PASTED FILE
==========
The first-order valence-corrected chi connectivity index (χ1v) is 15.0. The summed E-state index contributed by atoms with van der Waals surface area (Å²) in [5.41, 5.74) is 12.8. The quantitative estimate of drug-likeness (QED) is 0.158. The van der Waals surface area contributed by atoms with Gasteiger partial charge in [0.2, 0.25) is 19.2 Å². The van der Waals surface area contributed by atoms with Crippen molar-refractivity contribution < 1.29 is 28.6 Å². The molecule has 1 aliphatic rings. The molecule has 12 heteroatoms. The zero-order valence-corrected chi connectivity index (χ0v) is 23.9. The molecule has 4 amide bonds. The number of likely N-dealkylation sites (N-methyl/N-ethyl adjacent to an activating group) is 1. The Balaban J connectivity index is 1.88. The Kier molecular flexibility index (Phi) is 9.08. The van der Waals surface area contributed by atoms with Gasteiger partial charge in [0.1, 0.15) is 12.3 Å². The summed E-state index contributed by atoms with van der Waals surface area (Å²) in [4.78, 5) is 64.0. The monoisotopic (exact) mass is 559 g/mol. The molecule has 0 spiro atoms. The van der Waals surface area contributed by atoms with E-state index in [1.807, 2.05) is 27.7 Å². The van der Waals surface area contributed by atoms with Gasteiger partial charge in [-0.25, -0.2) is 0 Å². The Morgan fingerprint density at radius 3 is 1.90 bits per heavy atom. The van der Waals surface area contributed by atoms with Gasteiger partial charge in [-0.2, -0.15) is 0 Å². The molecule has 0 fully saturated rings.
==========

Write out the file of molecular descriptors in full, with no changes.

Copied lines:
The first-order valence-corrected chi connectivity index (χ1v) is 15.0. The summed E-state index contributed by atoms with van der Waals surface area (Å²) in [5.41, 5.74) is 12.8. The quantitative estimate of drug-likeness (QED) is 0.158. The van der Waals surface area contributed by atoms with Gasteiger partial charge in [0.2, 0.25) is 19.2 Å². The van der Waals surface area contributed by atoms with Crippen molar-refractivity contribution < 1.29 is 28.6 Å². The molecule has 1 aliphatic rings. The molecule has 12 heteroatoms. The zero-order valence-corrected chi connectivity index (χ0v) is 23.9. The molecule has 4 amide bonds. The number of likely N-dealkylation sites (N-methyl/N-ethyl adjacent to an activating group) is 1. The Balaban J connectivity index is 1.88. The Kier molecular flexibility index (Phi) is 9.08. The van der Waals surface area contributed by atoms with Gasteiger partial charge in [0.1, 0.15) is 12.3 Å². The summed E-state index contributed by atoms with van der Waals surface area (Å²) in [4.78, 5) is 64.0. The monoisotopic (exact) mass is 559 g/mol. The molecule has 0 spiro atoms. The van der Waals surface area contributed by atoms with E-state index in [1.807, 2.05) is 27.7 Å². The van der Waals surface area contributed by atoms with Gasteiger partial charge in [-0.25, -0.2) is 0 Å². The Morgan fingerprint density at radius 3 is 1.90 bits per heavy atom. The van der Waals surface area contributed by atoms with Gasteiger partial charge in [-0.2, -0.15) is 0 Å². The molecule has 0 fully saturated rings.